On the other hand, their quantum efficiency does not drop with the temperature, exhibiting an efficiency over 0.9 till 300 °C in either plate or powder form. These two features, high thermal conductivity and quantum efficiency, are so remarkable that when the emission of conventional phosphors is already quenched by the temperature rise, under the same nominal conditions the temperature of single-crystal phosphors barely increases. Thus, in contrast with conventional powder phosphors, single-crystal phosphors will allow the fabrication of brighter and more powerful lighting products.

Based on this study, we have already acquired two patents in Japan, and have applied for five additional patents in Japan and abroad. We are aiming at stablishing the growth methods for the efficient mass production of single-crystal phosphors for laser lighting products such as laser projectors and laser headlights by the end of FY2015 in collaboration with Tamura Corporation.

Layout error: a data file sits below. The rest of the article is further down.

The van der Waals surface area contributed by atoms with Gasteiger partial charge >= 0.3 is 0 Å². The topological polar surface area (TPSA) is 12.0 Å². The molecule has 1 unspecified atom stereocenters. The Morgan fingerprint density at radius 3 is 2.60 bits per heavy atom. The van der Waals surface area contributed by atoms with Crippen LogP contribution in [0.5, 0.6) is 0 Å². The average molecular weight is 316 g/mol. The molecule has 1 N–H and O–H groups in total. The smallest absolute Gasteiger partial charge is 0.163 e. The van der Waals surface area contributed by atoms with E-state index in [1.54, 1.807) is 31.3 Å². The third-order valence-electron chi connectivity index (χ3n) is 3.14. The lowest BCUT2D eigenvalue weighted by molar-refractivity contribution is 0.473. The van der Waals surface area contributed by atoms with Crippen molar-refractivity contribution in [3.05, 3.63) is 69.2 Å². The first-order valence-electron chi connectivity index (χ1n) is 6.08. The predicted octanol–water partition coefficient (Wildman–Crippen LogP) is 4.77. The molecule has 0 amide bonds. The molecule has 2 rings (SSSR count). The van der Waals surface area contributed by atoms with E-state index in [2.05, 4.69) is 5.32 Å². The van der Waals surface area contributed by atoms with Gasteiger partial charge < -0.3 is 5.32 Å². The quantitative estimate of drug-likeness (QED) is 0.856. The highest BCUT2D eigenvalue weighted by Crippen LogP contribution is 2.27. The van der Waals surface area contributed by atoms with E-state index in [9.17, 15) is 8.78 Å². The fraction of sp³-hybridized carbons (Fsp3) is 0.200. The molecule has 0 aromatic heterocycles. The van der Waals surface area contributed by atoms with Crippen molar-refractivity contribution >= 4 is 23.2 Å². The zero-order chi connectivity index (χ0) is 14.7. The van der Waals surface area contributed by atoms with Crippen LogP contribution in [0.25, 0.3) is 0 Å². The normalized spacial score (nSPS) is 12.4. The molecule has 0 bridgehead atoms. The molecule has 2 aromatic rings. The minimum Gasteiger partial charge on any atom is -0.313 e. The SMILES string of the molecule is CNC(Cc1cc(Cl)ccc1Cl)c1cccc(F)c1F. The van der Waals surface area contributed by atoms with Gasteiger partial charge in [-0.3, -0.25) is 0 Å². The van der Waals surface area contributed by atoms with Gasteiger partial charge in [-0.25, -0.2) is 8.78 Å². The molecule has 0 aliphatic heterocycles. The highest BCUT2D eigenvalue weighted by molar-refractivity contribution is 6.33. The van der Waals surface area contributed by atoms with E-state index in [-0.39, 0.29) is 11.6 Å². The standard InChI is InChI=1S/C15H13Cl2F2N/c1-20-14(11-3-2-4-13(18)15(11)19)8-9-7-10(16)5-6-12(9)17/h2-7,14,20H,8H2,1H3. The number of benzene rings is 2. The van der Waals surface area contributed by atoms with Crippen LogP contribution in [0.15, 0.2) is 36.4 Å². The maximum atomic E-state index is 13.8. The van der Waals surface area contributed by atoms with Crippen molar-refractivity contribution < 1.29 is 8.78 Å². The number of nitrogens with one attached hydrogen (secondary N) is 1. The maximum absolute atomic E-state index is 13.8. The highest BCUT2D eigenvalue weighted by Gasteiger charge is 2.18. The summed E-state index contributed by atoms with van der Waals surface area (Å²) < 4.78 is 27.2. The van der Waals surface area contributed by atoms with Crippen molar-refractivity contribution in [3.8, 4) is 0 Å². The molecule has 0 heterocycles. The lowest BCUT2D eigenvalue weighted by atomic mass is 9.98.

Associated links
Original press release from NIMS

Mikiko Tanifuji | ResearchSea
Further information:
http://www.researchsea.com

More articles from Materials Sciences:

nachricht A new tool for discovering nanoporous materials
23.05.2017 | Ecole Polytechnique Fédérale de Lausanne

nachricht Did you know that packaging is becoming intelligent through flash systems?
23.05.2017 | Heraeus Noblelight GmbH

All articles from Materials Sciences >>>

The most recent press releases about innovation >>>

Die letzten 5 Focus-News des innovations-reports im Überblick:

Im Focus: A quantum walk of photons

Physicists from the University of Würzburg are capable of generating identical looking single light particles at the push of a button. Two new studies now demonstrate the potential this method holds.

The quantum computer has fuelled the imagination of scientists for decades: It is based on fundamentally different phenomena than a conventional computer....

Im Focus: Turmoil in sluggish electrons’ existence

An international team of physicists has monitored the scattering behaviour of electrons in a non-conducting material in real-time. Their insights could be beneficial for radiotherapy.

We can refer to electrons in non-conducting materials as ‘sluggish’. Typically, they remain fixed in a location, deep inside an atomic composite. It is hence...

Im Focus: Wafer-thin Magnetic Materials Developed for Future Quantum Technologies